President Obama reiterated his goal of making the United States the first country to put 1 million electric vehicles on the road by 2015 in his second State of the Union address. To achieve that he is supporting advanced technology vehicle manufacturing and adoption in the U.S. through new consumer rebates, investments in R&D, and encouragement to communities that invest in advanced technology vehicle infrastructure. He also proposed a rebate of up to $7,500 on purchase of an electric vehicle. He also wants to advance innovative technologies through new R&D investments. Building on Recovery Act investments, the President’s Budget proposed enhanced R&D investments in electric drive, batteries, and energy storage technologies.
Angela Merkel said in 2009 that her goal was for Germany to take a lead on EVs and move to make up the ground that has been lost.She has said she wants 1 million electric cars on the road in Germany by 2020 and that she wants 5 million by 2030. Merkel's government has indicated that it will provide multi-billion euro investments over the next 10 years to advance research and that she will also act to increase demand from German consumers including tax breaks.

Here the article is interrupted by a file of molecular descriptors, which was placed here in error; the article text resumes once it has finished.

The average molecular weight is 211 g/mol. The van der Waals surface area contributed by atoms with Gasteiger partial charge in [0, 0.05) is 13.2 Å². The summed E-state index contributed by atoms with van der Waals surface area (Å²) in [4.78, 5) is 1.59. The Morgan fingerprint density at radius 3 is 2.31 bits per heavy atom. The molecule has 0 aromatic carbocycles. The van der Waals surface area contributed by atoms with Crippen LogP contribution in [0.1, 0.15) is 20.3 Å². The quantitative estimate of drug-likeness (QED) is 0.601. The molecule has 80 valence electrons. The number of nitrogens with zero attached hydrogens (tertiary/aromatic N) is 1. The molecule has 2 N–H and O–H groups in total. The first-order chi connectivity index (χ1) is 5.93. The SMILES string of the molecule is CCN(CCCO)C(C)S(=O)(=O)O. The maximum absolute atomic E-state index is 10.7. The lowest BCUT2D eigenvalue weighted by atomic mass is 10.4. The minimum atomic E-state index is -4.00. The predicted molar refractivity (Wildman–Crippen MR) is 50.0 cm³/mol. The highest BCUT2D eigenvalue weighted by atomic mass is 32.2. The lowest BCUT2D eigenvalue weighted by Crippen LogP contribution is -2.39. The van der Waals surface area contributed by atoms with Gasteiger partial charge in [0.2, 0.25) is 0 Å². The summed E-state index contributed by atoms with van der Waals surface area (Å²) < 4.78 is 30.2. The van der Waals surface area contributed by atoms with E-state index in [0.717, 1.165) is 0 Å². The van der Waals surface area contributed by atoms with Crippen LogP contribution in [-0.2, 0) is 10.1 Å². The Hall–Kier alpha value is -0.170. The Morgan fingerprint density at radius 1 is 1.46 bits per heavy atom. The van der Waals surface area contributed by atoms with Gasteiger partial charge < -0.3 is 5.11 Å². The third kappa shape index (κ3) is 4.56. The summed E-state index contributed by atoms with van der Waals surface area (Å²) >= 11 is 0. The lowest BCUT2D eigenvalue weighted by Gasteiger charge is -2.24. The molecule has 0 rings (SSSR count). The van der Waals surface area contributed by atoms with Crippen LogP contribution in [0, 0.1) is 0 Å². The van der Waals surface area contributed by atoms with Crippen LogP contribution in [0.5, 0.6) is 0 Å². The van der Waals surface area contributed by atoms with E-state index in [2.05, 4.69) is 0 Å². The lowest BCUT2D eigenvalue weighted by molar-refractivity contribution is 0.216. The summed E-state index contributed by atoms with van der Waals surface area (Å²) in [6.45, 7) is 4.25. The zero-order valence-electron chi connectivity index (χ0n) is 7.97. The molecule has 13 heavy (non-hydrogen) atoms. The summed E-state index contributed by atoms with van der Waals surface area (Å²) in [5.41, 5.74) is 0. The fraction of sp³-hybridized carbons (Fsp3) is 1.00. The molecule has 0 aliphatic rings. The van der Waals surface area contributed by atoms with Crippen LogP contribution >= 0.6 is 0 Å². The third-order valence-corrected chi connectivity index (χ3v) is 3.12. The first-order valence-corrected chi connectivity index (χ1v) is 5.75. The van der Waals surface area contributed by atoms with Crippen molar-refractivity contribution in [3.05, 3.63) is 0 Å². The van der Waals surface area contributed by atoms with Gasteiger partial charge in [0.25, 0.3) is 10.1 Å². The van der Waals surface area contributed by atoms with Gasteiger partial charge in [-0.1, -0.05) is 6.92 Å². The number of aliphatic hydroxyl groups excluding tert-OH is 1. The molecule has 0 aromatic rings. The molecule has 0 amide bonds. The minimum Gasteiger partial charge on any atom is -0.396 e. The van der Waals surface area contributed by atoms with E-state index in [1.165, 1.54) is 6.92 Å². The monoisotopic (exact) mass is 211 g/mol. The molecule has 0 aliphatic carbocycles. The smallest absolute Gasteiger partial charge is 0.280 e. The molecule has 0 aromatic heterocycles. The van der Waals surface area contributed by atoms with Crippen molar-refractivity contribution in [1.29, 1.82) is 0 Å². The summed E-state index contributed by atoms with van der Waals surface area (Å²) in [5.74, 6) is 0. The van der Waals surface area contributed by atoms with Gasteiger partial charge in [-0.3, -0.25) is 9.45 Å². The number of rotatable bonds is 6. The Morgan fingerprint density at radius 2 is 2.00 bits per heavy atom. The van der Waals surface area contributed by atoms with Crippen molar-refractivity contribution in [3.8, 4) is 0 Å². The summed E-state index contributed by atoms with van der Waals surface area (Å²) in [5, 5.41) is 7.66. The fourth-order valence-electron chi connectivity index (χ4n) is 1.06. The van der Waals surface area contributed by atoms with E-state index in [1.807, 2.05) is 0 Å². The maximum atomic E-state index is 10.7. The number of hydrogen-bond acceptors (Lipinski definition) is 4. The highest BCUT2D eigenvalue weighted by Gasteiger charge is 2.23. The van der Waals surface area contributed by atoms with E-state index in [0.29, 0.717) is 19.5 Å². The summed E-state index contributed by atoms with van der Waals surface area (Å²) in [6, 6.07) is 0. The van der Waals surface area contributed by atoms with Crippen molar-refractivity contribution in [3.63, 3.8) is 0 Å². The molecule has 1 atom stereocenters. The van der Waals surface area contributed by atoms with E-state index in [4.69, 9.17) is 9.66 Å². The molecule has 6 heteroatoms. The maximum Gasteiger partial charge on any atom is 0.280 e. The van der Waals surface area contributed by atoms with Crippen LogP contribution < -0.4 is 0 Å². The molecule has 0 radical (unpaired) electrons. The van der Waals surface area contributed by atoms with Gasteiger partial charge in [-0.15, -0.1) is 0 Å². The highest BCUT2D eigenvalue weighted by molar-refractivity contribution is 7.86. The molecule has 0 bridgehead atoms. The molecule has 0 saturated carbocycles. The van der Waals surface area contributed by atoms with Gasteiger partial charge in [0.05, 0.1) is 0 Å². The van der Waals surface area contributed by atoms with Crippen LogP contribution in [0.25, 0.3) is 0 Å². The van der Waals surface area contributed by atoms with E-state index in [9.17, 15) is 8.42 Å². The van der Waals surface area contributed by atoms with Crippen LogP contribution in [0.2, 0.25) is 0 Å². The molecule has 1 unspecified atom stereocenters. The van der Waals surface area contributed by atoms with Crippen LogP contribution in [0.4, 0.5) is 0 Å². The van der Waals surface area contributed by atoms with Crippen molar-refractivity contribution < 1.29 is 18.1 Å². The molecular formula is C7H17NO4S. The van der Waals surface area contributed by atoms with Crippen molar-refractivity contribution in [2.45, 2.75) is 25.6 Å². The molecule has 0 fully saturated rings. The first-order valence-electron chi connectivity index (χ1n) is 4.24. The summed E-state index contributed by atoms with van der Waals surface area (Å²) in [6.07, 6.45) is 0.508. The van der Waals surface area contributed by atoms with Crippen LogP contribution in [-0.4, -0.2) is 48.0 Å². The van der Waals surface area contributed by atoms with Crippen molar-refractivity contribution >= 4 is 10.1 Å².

Merkel has emerged as one of the real green leaders in Europe not so much in her rhetoric as in the actions at home. She now has some opposition from a resurgent Green Party in Germany as the nation suffers from the effects of bailing out a number of the other European economies but also worries seriously about nuclear power in the wake of the Fukushima disaster.More recently she has said that nuclear reactors will be phased out by 2022.
So hopefully we get some impetus into the mass manufacturing of electric cars. The two issues at present are the lack of mass manufacturing, the problems of the batteries themselves and then the source of energy that fuels the electricity.
Countries such as New Zealand that have massive renewable resources that simply go to waste at night and which has an average trip journey of only about 30km a day are ideal candidates for electric vehicles but the government there has been less than active ( or maybe the word is sluggish ) in seeking to become an early adopter of a technology that would suit it ideally.
Since the days when the electric car was deliberately killed by pressure from its opponents on the Bush presidency and the CARB , there has been an astonishing lack of progress in this area. it will be interesting to see if such large commitments from two huge economies ( the US and Germany ) can reverse that.
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